Sri Lanka: Good Governance, Democracy and the Opposition Leader

April 20, 2018 Asia , Opinion , OPINION/NEWS , POLITICS

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By

Malinda Seneviratne

 

 

What’s the worst thing this Government has done? Well, one could make a long list and shake it many times. One could do a compare-and-contrast exercise with the first three years of previous regimes going back to Independence and play that familiar game of suppressing the bad, inflating the good and so on. It would be hard to deny however that however long the list is and whatever it may contain, among the worst things this Government has done is to turn ‘Good Governance’ into a cuss word.

 

How Yahapalanaya became a bad word would be an excellent thesis topic for a political science undergraduate in any university. That unwritten thesis is known. The results of the recently concluded local government election proves it. The verdict was clear: ‘not only are you people not serious about good governance, you are also utterly incompetent.’ It was a vote of no confidence if ever there was one.

 

The incompetence, nepotism, corruption, abuse of state resources and buttressing of the system of political patronage is all too evident. It has come to a point where it is utterly hilarious when diehard loyalists defend the regime.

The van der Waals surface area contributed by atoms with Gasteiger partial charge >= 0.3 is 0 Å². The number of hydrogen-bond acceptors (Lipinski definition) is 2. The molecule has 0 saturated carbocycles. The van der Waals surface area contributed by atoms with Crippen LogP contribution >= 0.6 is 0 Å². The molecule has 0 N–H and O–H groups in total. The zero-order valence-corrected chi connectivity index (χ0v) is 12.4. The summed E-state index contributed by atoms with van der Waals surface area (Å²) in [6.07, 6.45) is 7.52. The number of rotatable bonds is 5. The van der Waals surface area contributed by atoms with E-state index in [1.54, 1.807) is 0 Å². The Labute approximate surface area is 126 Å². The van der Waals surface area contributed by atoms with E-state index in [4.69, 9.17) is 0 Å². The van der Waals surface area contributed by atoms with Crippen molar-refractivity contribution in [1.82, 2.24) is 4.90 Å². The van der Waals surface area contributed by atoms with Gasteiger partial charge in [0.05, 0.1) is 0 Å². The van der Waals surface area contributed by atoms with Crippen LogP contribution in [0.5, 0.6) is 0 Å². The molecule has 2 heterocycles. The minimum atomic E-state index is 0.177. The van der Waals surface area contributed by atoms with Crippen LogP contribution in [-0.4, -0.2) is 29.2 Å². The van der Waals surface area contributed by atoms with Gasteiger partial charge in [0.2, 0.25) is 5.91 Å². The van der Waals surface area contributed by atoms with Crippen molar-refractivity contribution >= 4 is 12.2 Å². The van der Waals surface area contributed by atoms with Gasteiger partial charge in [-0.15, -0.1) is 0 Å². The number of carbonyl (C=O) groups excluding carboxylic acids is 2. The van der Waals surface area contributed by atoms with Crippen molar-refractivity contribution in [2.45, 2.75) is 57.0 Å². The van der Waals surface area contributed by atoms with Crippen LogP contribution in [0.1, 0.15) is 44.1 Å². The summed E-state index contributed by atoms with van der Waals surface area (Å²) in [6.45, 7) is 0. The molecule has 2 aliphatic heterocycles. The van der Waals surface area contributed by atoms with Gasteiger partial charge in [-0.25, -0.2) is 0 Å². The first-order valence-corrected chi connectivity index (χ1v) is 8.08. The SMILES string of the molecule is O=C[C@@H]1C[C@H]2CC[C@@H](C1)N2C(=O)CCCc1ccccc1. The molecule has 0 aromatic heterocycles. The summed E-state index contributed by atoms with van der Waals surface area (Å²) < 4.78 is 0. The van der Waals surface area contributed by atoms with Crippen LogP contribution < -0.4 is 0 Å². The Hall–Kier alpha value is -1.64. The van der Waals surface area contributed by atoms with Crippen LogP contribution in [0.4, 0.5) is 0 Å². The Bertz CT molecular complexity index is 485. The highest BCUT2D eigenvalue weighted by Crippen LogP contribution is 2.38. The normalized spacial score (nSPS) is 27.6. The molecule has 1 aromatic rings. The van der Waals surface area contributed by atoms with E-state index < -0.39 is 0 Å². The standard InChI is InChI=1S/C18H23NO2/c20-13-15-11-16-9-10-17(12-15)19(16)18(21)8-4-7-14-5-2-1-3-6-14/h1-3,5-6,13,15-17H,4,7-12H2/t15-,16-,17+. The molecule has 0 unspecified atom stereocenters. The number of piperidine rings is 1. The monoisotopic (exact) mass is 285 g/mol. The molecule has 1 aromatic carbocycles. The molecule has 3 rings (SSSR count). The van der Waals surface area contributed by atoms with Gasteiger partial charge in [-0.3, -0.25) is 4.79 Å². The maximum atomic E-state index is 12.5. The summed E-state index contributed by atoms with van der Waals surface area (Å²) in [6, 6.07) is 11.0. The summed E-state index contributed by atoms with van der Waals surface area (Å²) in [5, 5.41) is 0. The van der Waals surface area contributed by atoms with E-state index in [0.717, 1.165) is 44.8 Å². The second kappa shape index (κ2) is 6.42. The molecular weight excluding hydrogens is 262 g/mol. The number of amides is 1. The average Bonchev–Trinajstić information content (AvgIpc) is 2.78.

Some talk about the dark days of the previous regime, as though they don’t know that many in this government were part of that regime or that some were part of regimes as bad or worse. It is also funny when some of those who take issue with the way things were before January 2015 were quite supportive of Velupillai Prabhakaran and even wanted to let him and his bunch of terrorists rule one third of the island and control two thirds of the coastline.

 

It is funny when they take umbrage at certain ministers supporting the vote of no confidence against the Prime Minister and invoke the notion of collective responsibility when the entire cabinet by omission or commission is guilty of criminal irresponsibility on multiple counts. 

 

They could put it all down to ‘political culture’ and the lack of human resources, but they would be hard pressed to deny that it was deliberate, irresponsible and pernicious to script a clause into the 19th Amendment to get around the limit to cabinet size promised in the manifesto and preambled in the amendment itself. All illusions about good governance from this lot died that day. Some however are in denial, naturally.

 

Let’s consider the business of the Opposition Leader. ‘Business’ not in the sense of his/her responsibilities but the post itself.